Citations ‘more important’ for earth scientists than real impact

Academics’ desire to help the planet being ‘lost amid the realities of being a researcher’, survey concludes

March 15, 2021

Earth and environmental scientists say citations are a more important form of research impact than contributions to tackling “real world” problems, in an apparent sign of how deeply citations have become the pre-eminent currency of academia, according to a survey.

Despite working on topics that are in many cases crucial to the future of the planet, researchers in these areas appear to view the practical applications of their work as only of secondary importance, when asked what impact they hoped their articles to have, data from more than 2,000 scholars found.

“Citations are quite ingrained in the culture,” said Andrew Kelly, a portfolio manager for the publisher Taylor & Francis, which carried out the survey.

While this was hardly a secret in academia, he said, the results of the survey were “stark”.

Asked “what type of impact is most important to you?” and asked to pick up to three priorities from a list, 69 per cent of academics chose citations.

In second place was “contribution to the advancement of research”, which was chosen by 53 per cent.

“What are you doing if you’re not contributing to the advancement of research?” asked Dr Kelly.

The next most important types of impact were “readership/downloads”, followed by garnering citations from other fields.

Only 21 per cent of scientists said that “contribution to tackling big real-world problems” was an important type of impact. “Input into policymaking decisions” was deemed important by 19 per cent of researchers. Social or traditional media pickup was mentioned only by a tiny fraction of respondents.

Despite this focus on citations, three-quarters of researchers still believed that their work contributed “directly or indirectly” to solving “real world” problems, such as those laid out in the United Nations Sustainable Development Goals. Nearly seven in 10 said that they wanted to make this a focus of future work.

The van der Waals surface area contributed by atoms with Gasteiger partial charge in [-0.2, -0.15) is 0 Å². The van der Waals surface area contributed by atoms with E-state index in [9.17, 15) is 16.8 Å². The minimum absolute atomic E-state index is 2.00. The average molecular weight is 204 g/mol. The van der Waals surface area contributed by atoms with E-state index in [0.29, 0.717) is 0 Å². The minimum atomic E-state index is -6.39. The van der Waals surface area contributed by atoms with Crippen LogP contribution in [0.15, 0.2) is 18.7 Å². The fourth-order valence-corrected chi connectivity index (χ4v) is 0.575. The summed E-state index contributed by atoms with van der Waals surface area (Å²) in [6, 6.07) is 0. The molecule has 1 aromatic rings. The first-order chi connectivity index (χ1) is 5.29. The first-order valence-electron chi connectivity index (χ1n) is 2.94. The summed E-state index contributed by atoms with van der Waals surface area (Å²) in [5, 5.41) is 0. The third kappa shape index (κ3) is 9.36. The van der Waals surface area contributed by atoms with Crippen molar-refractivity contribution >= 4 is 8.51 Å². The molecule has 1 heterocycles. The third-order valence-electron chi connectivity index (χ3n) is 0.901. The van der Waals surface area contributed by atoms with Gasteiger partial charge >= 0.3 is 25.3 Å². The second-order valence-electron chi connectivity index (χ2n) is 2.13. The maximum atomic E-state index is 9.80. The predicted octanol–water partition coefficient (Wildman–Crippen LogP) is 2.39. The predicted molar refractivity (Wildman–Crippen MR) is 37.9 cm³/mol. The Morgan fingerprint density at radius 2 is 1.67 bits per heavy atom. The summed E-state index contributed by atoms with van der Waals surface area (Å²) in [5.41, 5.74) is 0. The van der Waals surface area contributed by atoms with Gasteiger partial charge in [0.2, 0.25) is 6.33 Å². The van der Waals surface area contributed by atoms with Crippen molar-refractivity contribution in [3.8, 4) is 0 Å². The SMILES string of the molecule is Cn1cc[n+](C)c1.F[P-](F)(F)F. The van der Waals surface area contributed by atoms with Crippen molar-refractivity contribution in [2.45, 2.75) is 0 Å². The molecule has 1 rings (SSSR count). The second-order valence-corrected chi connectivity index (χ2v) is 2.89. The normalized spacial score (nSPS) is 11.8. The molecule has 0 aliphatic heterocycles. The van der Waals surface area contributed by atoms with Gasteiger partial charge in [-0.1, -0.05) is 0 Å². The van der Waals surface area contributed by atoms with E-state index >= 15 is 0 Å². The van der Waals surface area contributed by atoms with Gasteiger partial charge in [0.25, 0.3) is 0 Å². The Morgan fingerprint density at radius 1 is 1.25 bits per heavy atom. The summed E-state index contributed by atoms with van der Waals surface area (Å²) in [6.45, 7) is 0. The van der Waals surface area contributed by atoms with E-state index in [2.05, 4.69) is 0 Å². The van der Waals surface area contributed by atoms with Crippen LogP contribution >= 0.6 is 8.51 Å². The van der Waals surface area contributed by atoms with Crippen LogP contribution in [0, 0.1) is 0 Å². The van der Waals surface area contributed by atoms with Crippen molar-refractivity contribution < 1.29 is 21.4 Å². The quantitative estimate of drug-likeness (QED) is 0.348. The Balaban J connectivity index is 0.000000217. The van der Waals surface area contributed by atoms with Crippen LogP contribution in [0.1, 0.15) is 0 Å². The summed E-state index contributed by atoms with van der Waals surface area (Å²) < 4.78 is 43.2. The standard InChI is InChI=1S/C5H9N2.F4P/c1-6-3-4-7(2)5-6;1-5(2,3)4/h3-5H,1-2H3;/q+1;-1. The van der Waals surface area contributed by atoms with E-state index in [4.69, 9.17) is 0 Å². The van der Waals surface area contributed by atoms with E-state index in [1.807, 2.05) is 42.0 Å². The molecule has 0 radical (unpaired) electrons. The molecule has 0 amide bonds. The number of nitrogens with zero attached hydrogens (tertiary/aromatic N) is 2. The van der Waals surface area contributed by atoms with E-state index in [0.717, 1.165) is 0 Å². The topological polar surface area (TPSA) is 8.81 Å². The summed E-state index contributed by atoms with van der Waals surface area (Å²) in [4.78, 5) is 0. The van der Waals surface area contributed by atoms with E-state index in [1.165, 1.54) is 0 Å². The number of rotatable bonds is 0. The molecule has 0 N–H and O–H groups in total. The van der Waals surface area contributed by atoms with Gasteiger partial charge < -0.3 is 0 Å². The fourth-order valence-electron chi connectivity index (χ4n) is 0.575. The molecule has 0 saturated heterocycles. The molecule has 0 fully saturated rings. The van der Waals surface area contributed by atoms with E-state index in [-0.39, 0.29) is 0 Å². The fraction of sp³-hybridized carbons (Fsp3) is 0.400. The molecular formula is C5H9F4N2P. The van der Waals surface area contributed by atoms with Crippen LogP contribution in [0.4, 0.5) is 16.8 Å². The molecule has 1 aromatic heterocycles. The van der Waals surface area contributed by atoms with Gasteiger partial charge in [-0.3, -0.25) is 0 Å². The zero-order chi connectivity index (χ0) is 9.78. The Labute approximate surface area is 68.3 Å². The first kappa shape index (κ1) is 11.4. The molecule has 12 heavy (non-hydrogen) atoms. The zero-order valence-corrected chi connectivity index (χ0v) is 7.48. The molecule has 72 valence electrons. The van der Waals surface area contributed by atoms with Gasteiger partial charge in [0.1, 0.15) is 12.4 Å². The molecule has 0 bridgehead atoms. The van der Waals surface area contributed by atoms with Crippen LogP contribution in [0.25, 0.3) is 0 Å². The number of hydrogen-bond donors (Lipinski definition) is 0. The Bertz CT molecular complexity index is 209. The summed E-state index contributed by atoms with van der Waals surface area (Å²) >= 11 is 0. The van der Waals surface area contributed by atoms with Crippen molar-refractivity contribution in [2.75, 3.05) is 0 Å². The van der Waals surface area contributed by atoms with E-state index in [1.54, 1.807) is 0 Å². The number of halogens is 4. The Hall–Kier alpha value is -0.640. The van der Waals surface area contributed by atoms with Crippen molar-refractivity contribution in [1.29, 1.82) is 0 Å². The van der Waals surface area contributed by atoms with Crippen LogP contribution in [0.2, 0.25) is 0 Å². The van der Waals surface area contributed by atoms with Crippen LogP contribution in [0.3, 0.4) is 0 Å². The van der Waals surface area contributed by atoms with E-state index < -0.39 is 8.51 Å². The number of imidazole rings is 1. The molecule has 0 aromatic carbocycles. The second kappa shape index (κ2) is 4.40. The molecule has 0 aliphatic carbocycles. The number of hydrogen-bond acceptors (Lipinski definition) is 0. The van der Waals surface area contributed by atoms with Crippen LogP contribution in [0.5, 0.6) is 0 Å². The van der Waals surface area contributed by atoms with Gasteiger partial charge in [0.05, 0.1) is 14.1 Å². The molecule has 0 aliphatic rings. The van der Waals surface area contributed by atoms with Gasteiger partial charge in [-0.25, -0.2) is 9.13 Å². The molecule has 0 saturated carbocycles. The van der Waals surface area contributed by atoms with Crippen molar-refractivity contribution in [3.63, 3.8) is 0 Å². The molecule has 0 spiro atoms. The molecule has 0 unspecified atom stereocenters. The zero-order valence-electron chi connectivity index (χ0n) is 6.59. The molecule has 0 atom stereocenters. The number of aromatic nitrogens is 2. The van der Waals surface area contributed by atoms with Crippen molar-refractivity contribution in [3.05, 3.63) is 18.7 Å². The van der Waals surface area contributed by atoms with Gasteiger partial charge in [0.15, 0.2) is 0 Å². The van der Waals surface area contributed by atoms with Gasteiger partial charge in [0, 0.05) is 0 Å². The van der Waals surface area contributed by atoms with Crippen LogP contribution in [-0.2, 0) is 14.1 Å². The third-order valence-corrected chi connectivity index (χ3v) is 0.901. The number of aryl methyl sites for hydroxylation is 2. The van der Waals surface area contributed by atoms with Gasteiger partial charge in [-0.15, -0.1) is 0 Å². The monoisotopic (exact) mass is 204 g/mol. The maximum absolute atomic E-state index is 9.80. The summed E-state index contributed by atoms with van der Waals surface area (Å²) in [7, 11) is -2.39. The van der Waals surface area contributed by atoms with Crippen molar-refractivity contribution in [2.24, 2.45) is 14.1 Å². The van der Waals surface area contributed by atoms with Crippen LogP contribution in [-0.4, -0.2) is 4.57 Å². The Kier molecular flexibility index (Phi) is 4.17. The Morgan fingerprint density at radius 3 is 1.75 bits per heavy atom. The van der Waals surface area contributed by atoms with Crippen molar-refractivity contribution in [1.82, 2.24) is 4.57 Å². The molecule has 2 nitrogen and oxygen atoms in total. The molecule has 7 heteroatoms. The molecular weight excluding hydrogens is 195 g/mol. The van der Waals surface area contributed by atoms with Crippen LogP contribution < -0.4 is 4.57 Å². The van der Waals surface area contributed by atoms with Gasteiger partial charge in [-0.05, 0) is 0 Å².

The survey concludes that there is a “misalignment” between scientists’ altruistic desires to help the planet with their work, and the “current realities” of the incentives they faced.

“At present, it seems that this laudable ambition of achieving real-world impact is seemingly being lost amidst the realities of being a researcher,” says the paper, currently open for peer review on the F1000Research platform.

It could be, of course, that researchers think that citations are one of the best ways for their findings to percolate into the real world. “Some researchers may feel citations are a means to an end,” said Dr Kelly.

And as one reviewer of the article points out, publishers, including Taylor & Francis, could do more to push back against the importance of citations in science. On 3 March, the publisher signed up to the San Francisco Declaration on Research Assessment, which among other recommendations stresses “the need to eliminate the use of journal-based metrics, such as Journal Impact Factors, in funding, appointment, and promotion considerations”. 

The company, like its counterparts, still publishes – albeit with caveats – journal impact factors, a controversial metric of average paper citations that critics say tells a reader little about the actual quality of individual papers.

Dr Kelly said that the metric remained a “useful tool” but was being used “inappropriately”. Rather than scrap it, the publisher would instead encourage the use of a “wide” range of metrics, he stressed.

david.matthews@timeshighereducation.com

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Reader's comments (1)

Could it be that real-world impacts are more likely to come from Governments actually choosing to utilise scientific publications and public good to shape policy?? The failure is that scientific knowledge and public good have to battle government lobbyists representing large corporations. This is where our system fails us. You can lead a horse to water.....

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